marek_paul

Ten years ago, Berlin-based producer Marek Pompetzki met a rather disgruntled Paul NZA, who wasn’t quite happy with a hip-hop track he had been working on. Pompetzki mixed the project for NZA, and the two of them spent the next two weeks “cranking out a couple of beats.” The result? The beginning of something quite magical. The talented twosome are now among the most reputable producers in Germany, and their team has been responsible for a series of No. 1 singles and albums. They have won countless awards and were nominated in the Best Producer category of the 2009 ECHO Awards, the German equivalent of the GRAMMYs. In 2010 they were joined by Cecil Remmler, who had just finished studying film scoring and electronic music production at Berklee. Today, business is better than ever—the team currently has the No. 1 single in Germany and Switzerland—and thanks to a newly acquired DiGiGrid IOX and DLS system, workflow has been transformed.

Pompetzki, 37, says his musical journey really began when he was four years old and his parents bought him a piano. Although he admits he was frustrated that he couldn’t play like Elton John right away, he already knew that music was going to be his career path. After learning the ropes in the early years, in 2005 he met Paul NZA, and things started to get really interesting.

 “Paul was having issues with a hip-hop project he was working on, so I got involved, and things started to click,” he recalls. “We realized we had something good going; I think we had about twenty tracks which all got cut, so we knew that we were productive together! We haven’t gotten around to thinking of producer names, so we go by our real names—which makes us very unrecognizable, but at the same time makes it possible for us to do a lot of different styles of music without being pigeonholed.”

So many advancements have occurred in audio production during Pompetzki’s more than twenty years in the industry. Like any producer, he would upgrade, upgrade some more, and collect more and more kit. As a Pro Tools HDX and Logic user, he was recently introduced to DiGiGrid IOX—and it has transformed the workflow at his own Numarek Studios.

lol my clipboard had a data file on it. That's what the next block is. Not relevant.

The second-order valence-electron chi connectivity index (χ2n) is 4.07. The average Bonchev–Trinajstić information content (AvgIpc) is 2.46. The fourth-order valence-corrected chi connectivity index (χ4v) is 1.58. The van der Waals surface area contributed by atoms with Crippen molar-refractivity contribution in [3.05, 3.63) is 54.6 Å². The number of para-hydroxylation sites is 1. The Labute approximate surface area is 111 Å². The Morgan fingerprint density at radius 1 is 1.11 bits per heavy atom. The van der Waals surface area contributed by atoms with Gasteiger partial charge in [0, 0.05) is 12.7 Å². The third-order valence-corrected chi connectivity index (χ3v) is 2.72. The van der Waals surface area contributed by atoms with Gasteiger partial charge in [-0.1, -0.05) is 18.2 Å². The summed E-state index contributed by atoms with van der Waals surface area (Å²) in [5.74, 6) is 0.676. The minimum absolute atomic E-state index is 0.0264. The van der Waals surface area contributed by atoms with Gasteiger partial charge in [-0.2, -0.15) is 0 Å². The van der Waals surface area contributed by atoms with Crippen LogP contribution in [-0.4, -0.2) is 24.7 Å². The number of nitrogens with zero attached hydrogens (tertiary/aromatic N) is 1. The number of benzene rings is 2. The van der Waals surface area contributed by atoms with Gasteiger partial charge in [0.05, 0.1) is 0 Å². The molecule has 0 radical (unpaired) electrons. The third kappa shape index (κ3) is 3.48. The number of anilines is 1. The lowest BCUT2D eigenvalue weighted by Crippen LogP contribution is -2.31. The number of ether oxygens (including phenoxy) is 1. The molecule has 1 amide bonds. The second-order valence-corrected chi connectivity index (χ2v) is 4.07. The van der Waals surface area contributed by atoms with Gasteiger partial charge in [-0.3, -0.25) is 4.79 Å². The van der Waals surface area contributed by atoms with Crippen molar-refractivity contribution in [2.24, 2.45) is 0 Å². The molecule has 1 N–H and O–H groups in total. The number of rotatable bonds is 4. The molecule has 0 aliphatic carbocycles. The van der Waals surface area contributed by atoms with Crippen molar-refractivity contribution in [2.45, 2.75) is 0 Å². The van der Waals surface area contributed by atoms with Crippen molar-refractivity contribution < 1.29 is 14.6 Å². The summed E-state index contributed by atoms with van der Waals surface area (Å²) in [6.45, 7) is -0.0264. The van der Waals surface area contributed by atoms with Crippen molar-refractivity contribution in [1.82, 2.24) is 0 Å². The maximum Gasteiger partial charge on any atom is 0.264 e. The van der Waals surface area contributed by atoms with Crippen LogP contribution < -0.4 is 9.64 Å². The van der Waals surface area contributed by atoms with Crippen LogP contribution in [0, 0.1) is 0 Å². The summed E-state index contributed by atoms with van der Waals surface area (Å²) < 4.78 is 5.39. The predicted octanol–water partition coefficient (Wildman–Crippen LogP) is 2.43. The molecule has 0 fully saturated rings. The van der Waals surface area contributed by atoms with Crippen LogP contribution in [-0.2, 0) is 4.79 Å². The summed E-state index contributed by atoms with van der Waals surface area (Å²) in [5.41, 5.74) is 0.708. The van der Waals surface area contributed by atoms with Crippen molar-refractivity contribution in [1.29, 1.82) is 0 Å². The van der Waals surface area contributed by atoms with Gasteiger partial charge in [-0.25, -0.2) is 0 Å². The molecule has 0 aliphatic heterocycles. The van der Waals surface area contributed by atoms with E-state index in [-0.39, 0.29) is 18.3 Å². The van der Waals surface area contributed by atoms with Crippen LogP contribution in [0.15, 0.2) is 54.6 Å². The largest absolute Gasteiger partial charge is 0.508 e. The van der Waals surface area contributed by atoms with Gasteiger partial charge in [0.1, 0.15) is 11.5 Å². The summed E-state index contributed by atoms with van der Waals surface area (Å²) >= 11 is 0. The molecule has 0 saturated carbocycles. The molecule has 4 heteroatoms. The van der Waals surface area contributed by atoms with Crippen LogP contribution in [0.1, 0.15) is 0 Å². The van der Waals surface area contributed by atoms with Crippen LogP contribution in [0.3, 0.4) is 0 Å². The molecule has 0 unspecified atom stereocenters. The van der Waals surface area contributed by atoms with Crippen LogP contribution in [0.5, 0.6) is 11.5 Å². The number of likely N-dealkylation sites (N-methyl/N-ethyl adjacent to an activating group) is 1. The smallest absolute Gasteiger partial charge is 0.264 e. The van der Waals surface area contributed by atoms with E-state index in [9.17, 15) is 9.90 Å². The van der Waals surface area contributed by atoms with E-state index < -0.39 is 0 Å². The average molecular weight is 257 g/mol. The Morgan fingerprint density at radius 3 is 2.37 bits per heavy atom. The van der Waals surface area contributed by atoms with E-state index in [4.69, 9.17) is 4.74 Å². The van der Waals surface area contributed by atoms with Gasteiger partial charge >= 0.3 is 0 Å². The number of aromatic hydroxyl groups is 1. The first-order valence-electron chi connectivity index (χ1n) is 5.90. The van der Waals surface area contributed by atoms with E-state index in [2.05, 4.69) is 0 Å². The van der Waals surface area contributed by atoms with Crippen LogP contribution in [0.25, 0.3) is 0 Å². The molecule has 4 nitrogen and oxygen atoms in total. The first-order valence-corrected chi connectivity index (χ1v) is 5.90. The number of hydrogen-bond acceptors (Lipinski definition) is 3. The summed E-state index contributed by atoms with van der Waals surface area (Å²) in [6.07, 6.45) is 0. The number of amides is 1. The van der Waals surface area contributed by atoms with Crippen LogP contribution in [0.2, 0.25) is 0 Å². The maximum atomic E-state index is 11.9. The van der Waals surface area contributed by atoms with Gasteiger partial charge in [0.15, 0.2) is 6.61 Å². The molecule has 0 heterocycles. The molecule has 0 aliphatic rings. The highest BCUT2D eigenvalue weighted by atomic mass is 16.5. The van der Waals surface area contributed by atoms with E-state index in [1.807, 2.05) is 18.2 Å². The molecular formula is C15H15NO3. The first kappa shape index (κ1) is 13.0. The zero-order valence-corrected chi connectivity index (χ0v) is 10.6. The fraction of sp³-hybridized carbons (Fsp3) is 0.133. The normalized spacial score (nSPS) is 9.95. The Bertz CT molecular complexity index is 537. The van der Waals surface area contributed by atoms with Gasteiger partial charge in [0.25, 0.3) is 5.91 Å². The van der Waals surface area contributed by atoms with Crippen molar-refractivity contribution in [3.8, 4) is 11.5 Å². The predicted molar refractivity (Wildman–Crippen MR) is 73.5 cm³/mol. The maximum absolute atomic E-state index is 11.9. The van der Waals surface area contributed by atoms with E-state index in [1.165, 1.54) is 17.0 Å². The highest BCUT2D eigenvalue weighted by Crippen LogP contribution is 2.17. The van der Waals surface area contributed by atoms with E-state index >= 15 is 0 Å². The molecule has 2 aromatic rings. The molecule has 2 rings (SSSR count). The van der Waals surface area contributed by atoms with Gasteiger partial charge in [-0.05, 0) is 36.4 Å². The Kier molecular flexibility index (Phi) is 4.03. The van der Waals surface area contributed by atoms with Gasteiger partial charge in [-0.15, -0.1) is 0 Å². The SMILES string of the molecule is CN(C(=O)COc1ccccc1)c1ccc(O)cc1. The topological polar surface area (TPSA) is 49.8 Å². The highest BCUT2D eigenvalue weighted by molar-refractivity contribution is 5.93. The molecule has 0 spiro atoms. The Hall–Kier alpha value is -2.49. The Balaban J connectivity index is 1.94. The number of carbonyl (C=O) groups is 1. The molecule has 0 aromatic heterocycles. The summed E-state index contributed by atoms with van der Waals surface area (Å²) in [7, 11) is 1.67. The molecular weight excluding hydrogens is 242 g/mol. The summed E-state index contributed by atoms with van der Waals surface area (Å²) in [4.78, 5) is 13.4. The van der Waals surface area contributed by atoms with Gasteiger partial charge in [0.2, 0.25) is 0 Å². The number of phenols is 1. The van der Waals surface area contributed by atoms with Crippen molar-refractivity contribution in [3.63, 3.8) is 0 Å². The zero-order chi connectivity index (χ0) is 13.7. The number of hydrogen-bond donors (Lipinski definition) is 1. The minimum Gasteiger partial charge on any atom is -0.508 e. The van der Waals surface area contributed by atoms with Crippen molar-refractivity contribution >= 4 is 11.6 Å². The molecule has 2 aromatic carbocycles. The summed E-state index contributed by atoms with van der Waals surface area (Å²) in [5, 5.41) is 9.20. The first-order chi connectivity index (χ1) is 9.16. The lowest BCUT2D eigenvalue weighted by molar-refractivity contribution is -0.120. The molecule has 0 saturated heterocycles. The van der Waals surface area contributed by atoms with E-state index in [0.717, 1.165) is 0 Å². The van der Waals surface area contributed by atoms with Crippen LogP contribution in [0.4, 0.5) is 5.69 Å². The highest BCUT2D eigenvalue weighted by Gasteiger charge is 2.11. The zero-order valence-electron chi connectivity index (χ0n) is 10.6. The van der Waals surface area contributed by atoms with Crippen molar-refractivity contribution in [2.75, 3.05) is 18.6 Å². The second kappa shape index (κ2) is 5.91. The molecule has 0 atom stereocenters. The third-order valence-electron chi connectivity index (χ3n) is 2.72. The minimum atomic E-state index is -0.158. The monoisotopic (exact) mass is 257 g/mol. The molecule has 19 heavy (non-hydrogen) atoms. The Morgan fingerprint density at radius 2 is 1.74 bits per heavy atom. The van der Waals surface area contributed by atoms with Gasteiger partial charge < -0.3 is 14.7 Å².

“At first, my attitude was very much, ‘What would I need DiGiGrid at all for?’ Like a lot of people, I didn’t understand what it was capable of or what it was really doing. I had my laptop set up, I had Pro Tools HDX set up in the main room with all Avid interfaces, and I was super-happy with it. I also thought, ‘Here we go, another box that I don’t want to carry around with me.’ But then I got to see the IOX, and what astounded me immediately were its unbelievable networking capabilities. First of all, with IOX and DLS, we now have a way to interface 64 channels of networked audio into the Pro Tools HD engine, which was just not possible before with anything. Previously, I’d be doing some unbelievably annoying and complicated routing just to interface applications on one machine. With IOX, I can have Pro Tools and Logic on one Mac Pro and route 64 channels back and forth simultaneously—or I can route Spotify, or whatever else, into Pro Tools. At the same time, I can just hook up the IOX via an Ethernet cable and use it as an interface box for the big set up, or my guys might use it as an audio interface on a laptop while I’m mixing, and I can always listen in from my studio to what they’re doing, and they can listen in to what I’m doing. The flexibility is truly amazing.”

DiGiGrid IOX is also multi-functional at Numarek. It’s not just a mobile interface for the laptop—far from it.

“I did a string session at an artist’s house recently,” Pompetzki says, “just off my laptop and with the IOX.I put the IOX right next to the musicians, connected a bunch of microphones, and was able to remote control all the preamps, which sound absolutely amazing, by the way. Not having to walk up to the box anymore—as you have four headphone mixes for the musicians—is just fantastic. You have twelve analog inputs, you can remote control everything from Pro Tools, and you even have a second system as a backup, and you can track with that as well. There isn’t another box out there that has that so many preamps that are networkable. Being able to connect via one Ethernet cable is also fantastic. But this is only the boring way of using IOX!”

What’s the cool way, then?!

Pompetzki laughs: “Well, the really cool way that I use IOX on a daily basis is to extend my inputs from the big Pro Tools system. So if I want to track something in a room where I don’t have multicores, I just hook up the IOX with a network cable, and ‘bang’—I have another twelve preamps with headphone mixes wherever I want them to be. That is great. I know a lot of my colleagues who work in the live environment are also very excited that they can just put a couple of those IOX interfaces next to the stage and then use a touchscreen computer to run the whole show. That’s another great way to use IOX.”